Glaucoma is one of the leading causes of blindness in the world and is expected to affect 80 million people globally by 2020 [1,2,3]. Although medical therapy is common as initial treatment, current evidence suggests that surgical treatment may be equal or superior to medical therapy when indicators such as intraocular pressure (IOP), quality of life and visual field loss are taken into consideration [4,5,6,7].

Trabeculectomy is not commonly used as the first line of treatment, but its use, concomitant with drainage devices, is predominant in eyes resistant to medical treatment and laser therapy. Although these interventions are frequently successful, they are associated with fibrosis and various complications, such as infections or hypotonia [8,9,10,11]. Likewise, a large number of postoperative medications to maintain adequate IOP control is frequently needed. [12].

Here, we report our evaluation of the efficacy of a new procedure, consisting of a trabeculectomy with mitomycin C together with suprachoroidal derivation with two autologous scleral flaps, designed to avoid the difficulties commonly associated with trabeculectomy.


The study was approved by the Institutional Review Board of our institute (Instituto de Glaucoma y Catarata) and was based on information collected from our clinical practice. Patient consent for undergoing the procedure and for the use of images was obtained and registered. The case series is not registered in a trial registry database because it is based on information collected form our clinical practice and thus is considered to be an observational study. All procedures followed were in accordance with the Declaration of Helsinki of 1964, as revised in 2013.

This is a prospective, uncontrolled, non-randomized case series. All patients scheduled for a trabeculectomy at the “Instituto de Glaucoma y Catarata” (Lima, Peru) between August 24, 2011 and February 6, 2014 were included, with the exception of patients with neovascular glaucoma, those scheduled for a secondary glaucoma vitreous retinal surgery and those who did not wish to undergo a new surgical technique. Informed consent was obtained from all individual participants asked to take part in this study.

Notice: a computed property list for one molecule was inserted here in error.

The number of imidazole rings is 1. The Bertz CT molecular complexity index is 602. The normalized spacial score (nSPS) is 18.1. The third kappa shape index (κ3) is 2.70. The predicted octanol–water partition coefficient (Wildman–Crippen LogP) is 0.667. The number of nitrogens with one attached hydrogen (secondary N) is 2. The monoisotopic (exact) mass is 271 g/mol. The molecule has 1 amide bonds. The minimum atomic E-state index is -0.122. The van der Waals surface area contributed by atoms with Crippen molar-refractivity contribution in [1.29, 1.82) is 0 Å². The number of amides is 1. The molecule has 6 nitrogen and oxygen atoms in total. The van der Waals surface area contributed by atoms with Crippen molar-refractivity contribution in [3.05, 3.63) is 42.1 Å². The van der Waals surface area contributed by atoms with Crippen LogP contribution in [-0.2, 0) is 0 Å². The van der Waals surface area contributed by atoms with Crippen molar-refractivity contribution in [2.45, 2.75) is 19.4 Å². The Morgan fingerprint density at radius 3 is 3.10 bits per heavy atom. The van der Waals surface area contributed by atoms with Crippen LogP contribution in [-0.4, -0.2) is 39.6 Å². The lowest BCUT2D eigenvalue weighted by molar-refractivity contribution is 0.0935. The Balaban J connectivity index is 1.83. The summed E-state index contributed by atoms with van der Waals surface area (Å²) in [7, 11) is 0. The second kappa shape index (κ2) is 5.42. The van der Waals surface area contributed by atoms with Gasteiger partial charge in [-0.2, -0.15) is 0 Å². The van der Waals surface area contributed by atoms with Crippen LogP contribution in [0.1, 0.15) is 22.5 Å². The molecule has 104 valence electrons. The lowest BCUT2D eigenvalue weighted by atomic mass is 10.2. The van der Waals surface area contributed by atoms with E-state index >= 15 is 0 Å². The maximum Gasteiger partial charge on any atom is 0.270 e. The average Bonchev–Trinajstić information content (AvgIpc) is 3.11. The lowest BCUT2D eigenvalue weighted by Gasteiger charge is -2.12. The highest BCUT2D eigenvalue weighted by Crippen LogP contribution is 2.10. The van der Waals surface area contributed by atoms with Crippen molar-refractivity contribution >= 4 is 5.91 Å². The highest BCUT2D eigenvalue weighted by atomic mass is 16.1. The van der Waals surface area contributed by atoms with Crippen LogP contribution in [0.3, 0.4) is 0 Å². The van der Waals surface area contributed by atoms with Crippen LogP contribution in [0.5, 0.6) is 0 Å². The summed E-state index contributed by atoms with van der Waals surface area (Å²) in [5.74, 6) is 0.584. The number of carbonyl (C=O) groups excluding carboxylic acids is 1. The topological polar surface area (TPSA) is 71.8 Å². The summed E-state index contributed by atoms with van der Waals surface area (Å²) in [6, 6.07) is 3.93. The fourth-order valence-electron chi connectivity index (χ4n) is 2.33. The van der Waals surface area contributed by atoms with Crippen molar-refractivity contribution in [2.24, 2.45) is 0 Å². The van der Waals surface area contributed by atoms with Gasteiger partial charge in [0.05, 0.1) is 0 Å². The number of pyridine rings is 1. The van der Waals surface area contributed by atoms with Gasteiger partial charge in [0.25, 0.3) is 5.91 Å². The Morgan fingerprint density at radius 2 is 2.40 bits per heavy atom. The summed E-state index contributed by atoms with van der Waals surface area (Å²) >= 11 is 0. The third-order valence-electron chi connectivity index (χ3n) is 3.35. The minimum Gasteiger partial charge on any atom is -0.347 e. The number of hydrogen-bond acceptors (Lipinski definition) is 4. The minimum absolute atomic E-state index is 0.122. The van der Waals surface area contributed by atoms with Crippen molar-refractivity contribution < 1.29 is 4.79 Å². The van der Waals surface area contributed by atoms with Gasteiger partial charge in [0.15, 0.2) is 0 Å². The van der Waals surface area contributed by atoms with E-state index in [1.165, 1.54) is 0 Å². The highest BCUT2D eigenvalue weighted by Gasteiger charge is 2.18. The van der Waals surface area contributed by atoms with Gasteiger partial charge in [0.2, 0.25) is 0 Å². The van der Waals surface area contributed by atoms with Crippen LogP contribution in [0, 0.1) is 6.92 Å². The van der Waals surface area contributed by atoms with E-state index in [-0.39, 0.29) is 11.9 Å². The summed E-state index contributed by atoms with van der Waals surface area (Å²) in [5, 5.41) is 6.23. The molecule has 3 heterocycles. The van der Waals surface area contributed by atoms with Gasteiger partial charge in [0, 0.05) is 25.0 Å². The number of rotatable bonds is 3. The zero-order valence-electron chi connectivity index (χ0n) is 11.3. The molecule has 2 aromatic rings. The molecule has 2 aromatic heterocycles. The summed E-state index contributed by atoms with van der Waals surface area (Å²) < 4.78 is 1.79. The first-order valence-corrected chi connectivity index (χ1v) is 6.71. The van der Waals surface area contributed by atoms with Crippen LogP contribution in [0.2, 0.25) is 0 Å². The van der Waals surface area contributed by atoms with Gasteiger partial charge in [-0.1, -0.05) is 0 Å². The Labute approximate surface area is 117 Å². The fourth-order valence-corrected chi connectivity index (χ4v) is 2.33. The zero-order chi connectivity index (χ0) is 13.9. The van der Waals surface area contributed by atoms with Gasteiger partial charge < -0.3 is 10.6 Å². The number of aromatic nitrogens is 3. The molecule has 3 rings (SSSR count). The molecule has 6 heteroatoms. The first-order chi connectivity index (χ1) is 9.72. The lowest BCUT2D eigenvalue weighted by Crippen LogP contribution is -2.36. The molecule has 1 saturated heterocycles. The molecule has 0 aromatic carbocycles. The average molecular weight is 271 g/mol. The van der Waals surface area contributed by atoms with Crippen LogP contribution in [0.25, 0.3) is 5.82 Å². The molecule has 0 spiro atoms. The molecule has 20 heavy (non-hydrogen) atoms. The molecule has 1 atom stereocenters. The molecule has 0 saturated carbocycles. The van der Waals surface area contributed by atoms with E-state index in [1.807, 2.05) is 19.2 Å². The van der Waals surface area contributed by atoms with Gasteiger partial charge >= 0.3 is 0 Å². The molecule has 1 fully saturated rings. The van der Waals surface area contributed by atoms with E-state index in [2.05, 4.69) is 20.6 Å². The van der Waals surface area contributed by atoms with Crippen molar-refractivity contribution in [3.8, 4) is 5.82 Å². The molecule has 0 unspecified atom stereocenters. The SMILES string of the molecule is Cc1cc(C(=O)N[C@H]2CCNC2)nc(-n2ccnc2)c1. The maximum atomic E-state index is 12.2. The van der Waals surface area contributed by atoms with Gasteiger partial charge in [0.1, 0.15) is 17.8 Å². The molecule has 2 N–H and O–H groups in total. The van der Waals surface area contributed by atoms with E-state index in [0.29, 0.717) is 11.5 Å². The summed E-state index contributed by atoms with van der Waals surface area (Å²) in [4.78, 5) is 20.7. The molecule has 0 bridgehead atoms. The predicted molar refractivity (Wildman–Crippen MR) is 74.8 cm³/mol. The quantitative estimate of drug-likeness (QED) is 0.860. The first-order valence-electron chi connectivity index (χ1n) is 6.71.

Follow-up visits were scheduled on day 1 and on months 1, 6, 12, 18 and 24.

All patients underwent slit-lamp examination, gonioscopy and ultrasound biomicroscopy (UBM) of the anterior segment. A VuMax (Sonomed Escalon, New Hyde Park, NY, USA) UBM device was used to obtain radial scans through the central axis of the surgical area at all visits.

Best corrected visual acuity (BCVA) was expressed in LogMAR, intraocular pressure (IOP) was measured with a Goldmann applanation tonometer and complications were registered at each control. The main outcome measures were IOP reduction, number of glaucoma medications and complication rate. Each hypotensive agent, either administered alone or in a fixed combination with others, was considered to be a single glaucoma medication.

The statistical analysis was performed using STATA v14 (StataCorp LP, College Station, TX, USA) utilizing a paired Wilcoxon signed-rank test for IOP reduction, number of medications and BCVA analysis (p < 0.05 was to be considered statistically significant).

Surgical Procedure

All surgical procedures were performed by the same surgeon (RAPG). The procedure is performed under topical and subconjunctival anesthesia (proparacaine hydrochloride 0.5% and 0.5 cc lidocaine 2%, respectively). If there have been previous surgeries, the upper quadrant that presents less fibrosis is chosen as the site.